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Summary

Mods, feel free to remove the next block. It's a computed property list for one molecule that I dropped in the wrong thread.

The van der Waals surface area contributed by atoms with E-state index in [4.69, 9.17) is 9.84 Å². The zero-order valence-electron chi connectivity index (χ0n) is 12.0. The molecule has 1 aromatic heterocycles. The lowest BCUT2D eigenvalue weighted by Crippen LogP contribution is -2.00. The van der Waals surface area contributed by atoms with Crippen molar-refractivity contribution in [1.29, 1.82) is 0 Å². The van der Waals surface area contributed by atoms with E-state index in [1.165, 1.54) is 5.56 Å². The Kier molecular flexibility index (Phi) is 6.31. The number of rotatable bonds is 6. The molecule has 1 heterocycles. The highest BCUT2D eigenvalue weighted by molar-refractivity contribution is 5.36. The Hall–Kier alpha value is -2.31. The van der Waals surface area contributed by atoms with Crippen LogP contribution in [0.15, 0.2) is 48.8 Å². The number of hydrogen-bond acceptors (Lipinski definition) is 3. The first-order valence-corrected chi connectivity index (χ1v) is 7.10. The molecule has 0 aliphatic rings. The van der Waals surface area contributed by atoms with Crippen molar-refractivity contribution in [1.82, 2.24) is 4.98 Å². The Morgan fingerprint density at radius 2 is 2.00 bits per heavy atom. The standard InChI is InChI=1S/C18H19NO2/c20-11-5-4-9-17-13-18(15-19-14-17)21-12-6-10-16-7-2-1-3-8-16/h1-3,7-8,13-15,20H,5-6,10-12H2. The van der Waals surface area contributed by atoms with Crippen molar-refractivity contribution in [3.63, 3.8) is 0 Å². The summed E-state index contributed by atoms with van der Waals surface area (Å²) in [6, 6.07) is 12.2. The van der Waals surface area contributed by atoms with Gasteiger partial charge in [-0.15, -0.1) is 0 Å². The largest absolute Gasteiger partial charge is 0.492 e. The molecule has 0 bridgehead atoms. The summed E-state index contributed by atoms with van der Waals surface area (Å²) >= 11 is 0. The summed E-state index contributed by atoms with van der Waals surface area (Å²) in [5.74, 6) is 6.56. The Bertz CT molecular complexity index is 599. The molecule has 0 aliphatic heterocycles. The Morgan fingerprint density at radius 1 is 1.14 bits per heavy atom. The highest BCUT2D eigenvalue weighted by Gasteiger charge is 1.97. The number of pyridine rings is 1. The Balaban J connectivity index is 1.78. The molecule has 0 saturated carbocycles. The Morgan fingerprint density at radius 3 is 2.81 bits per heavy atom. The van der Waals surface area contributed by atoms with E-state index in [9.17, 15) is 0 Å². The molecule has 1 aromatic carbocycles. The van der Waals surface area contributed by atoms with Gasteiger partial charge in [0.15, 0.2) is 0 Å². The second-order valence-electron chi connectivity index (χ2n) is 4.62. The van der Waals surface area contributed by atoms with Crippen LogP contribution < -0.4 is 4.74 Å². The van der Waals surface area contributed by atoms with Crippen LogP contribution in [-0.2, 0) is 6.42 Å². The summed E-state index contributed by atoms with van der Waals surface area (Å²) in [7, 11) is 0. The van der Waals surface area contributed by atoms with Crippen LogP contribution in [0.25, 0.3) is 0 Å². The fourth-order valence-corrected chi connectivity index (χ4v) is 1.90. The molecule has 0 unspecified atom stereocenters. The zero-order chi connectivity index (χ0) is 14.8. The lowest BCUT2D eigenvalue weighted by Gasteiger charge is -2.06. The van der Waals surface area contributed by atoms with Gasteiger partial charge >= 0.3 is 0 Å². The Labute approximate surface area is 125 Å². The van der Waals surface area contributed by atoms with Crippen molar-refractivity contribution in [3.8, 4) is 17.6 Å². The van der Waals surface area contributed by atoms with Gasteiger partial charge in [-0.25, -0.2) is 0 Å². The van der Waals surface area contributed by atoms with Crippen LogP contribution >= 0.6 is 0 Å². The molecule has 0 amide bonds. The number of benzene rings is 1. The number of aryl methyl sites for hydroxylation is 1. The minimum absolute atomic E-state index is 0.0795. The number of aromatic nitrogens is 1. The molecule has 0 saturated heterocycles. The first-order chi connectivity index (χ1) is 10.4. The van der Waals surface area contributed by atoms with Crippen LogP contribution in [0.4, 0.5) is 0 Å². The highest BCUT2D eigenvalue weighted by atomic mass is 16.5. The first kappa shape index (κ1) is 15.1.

Stimulation of metastatic MTLn3 cells with EGF causes the rapid extension of lamellipods, which contain a zone of F-actin at the leading edge. In order to establish the mechanism for accumulation of F-actin at the leading edge and its relationship to lamellipod extension in response to EGF, we have studied the kinetics and location of EGF-induced actin nucleation activity in MTLn3 cells and characterized the actin dynamics at the leading edge by measuring the changes at the pointed and barbed ends of actin filaments upon EGF stimulation of MTLn3 cells. The major result of this study is that stimulation of MTLn3 cells with EGF causes a transient increase in actin nucleation activity resulting from the appearance of free barbed ends very close to the leading edge of extending lamellipods. In addition, cytochalasin D causes a significant decrease in the total F-actin content in EGF-stimulated cells, indicating that both actin polymerization and depolymerization are stimulated by EGF. Pointed end incorporation of rhodamine-labeled actin by the EGF stimulated cells is 2.12+/−0.47 times higher than that of control cells. Since EGF stimulation causes an increase in both barbed and pointed end incorporation of rhodamine-labeled actin in the same location, the EGF-stimulated nucleation sites are more likely due either to severing of pre-existing filaments or de novo nucleation of filaments at the leading edge thereby creating new barbed and pointed ends. The timing and location of EGF-induced actin nucleation activity in MTLn3 cells can account for the observed accumulation of F-actin at the leading edge and demonstrate that this F-actin rich zone is the primary actin polymerization zone after stimulation.